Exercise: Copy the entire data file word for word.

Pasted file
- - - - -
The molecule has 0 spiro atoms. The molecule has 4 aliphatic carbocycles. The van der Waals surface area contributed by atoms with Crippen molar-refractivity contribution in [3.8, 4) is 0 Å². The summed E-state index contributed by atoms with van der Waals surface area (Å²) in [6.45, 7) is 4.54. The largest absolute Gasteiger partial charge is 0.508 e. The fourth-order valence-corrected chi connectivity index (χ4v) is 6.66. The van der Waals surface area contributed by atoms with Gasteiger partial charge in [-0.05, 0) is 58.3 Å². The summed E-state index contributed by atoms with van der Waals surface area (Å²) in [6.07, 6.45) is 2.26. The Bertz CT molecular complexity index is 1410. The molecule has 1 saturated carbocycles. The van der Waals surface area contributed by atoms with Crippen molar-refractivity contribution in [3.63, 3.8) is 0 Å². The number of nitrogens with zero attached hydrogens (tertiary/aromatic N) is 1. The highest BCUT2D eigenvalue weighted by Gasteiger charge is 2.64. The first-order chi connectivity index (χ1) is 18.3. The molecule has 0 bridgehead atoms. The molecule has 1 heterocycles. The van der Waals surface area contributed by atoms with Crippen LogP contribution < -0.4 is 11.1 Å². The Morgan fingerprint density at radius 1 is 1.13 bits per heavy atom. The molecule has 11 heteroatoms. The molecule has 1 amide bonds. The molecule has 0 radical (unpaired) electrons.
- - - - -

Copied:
The molecule has 0 spiro atoms. The molecule has 4 aliphatic carbocycles. The van der Waals surface area contributed by atoms with Crippen molar-refractivity contribution in [3.8, 4) is 0 Å². The summed E-state index contributed by atoms with van der Waals surface area (Å²) in [6.45, 7) is 4.54. The largest absolute Gasteiger partial charge is 0.508 e. The fourth-order valence-corrected chi connectivity index (χ4v) is 6.66. The van der Waals surface area contributed by atoms with Gasteiger partial charge in [-0.05, 0) is 58.3 Å². The summed E-state index contributed by atoms with van der Waals surface area (Å²) in [6.07, 6.45) is 2.26. The Bertz CT molecular complexity index is 1410. The molecule has 1 saturated carbocycles. The van der Waals surface area contributed by atoms with Crippen molar-refractivity contribution in [3.63, 3.8) is 0 Å². The number of nitrogens with zero attached hydrogens (tertiary/aromatic N) is 1. The highest BCUT2D eigenvalue weighted by Gasteiger charge is 2.64. The first-order chi connectivity index (χ1) is 18.3. The molecule has 0 bridgehead atoms. The molecule has 1 heterocycles. The van der Waals surface area contributed by atoms with Crippen LogP contribution < -0.4 is 11.1 Å². The Morgan fingerprint density at radius 1 is 1.13 bits per heavy atom. The molecule has 11 heteroatoms. The molecule has 1 amide bonds. The molecule has 0 radical (unpaired) electrons.